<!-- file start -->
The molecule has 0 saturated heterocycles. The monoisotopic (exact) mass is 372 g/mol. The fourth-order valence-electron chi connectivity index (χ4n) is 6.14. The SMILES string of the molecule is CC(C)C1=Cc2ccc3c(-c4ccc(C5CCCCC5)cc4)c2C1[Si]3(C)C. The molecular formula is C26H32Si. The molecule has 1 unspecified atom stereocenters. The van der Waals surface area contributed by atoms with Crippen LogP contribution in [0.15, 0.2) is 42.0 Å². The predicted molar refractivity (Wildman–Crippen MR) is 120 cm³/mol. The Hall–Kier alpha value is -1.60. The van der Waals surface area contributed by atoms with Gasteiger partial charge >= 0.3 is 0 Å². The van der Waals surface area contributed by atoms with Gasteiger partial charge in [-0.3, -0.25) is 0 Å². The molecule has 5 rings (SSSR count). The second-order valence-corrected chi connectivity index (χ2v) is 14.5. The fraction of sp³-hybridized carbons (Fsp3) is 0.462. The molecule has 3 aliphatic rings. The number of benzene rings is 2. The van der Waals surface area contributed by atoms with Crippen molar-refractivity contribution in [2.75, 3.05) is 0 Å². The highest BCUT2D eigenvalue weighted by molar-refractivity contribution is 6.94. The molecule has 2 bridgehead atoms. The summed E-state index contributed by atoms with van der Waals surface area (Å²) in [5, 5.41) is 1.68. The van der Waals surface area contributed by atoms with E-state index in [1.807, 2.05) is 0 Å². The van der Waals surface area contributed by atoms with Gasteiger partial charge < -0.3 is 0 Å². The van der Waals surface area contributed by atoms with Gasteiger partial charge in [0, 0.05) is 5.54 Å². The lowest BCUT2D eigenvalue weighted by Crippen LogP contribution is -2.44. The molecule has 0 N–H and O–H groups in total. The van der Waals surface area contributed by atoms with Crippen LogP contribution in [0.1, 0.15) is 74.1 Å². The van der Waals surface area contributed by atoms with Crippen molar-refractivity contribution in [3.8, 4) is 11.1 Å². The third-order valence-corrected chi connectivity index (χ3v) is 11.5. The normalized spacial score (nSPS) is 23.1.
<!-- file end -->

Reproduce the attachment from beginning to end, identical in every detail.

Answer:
The molecule has 0 saturated heterocycles. The monoisotopic (exact) mass is 372 g/mol. The fourth-order valence-electron chi connectivity index (χ4n) is 6.14. The SMILES string of the molecule is CC(C)C1=Cc2ccc3c(-c4ccc(C5CCCCC5)cc4)c2C1[Si]3(C)C. The molecular formula is C26H32Si. The molecule has 1 unspecified atom stereocenters. The van der Waals surface area contributed by atoms with Crippen LogP contribution in [0.15, 0.2) is 42.0 Å². The predicted molar refractivity (Wildman–Crippen MR) is 120 cm³/mol. The Hall–Kier alpha value is -1.60. The van der Waals surface area contributed by atoms with Gasteiger partial charge >= 0.3 is 0 Å². The van der Waals surface area contributed by atoms with Gasteiger partial charge in [-0.3, -0.25) is 0 Å². The molecule has 5 rings (SSSR count). The second-order valence-corrected chi connectivity index (χ2v) is 14.5. The fraction of sp³-hybridized carbons (Fsp3) is 0.462. The molecule has 3 aliphatic rings. The number of benzene rings is 2. The van der Waals surface area contributed by atoms with Crippen molar-refractivity contribution in [2.75, 3.05) is 0 Å². The highest BCUT2D eigenvalue weighted by molar-refractivity contribution is 6.94. The molecule has 2 bridgehead atoms. The summed E-state index contributed by atoms with van der Waals surface area (Å²) in [5, 5.41) is 1.68. The van der Waals surface area contributed by atoms with E-state index in [1.807, 2.05) is 0 Å². The van der Waals surface area contributed by atoms with Gasteiger partial charge < -0.3 is 0 Å². The van der Waals surface area contributed by atoms with Gasteiger partial charge in [0, 0.05) is 5.54 Å². The lowest BCUT2D eigenvalue weighted by Crippen LogP contribution is -2.44. The molecule has 0 N–H and O–H groups in total. The van der Waals surface area contributed by atoms with Crippen LogP contribution in [0.1, 0.15) is 74.1 Å². The van der Waals surface area contributed by atoms with Crippen molar-refractivity contribution in [3.8, 4) is 11.1 Å². The third-order valence-corrected chi connectivity index (χ3v) is 11.5. The normalized spacial score (nSPS) is 23.1.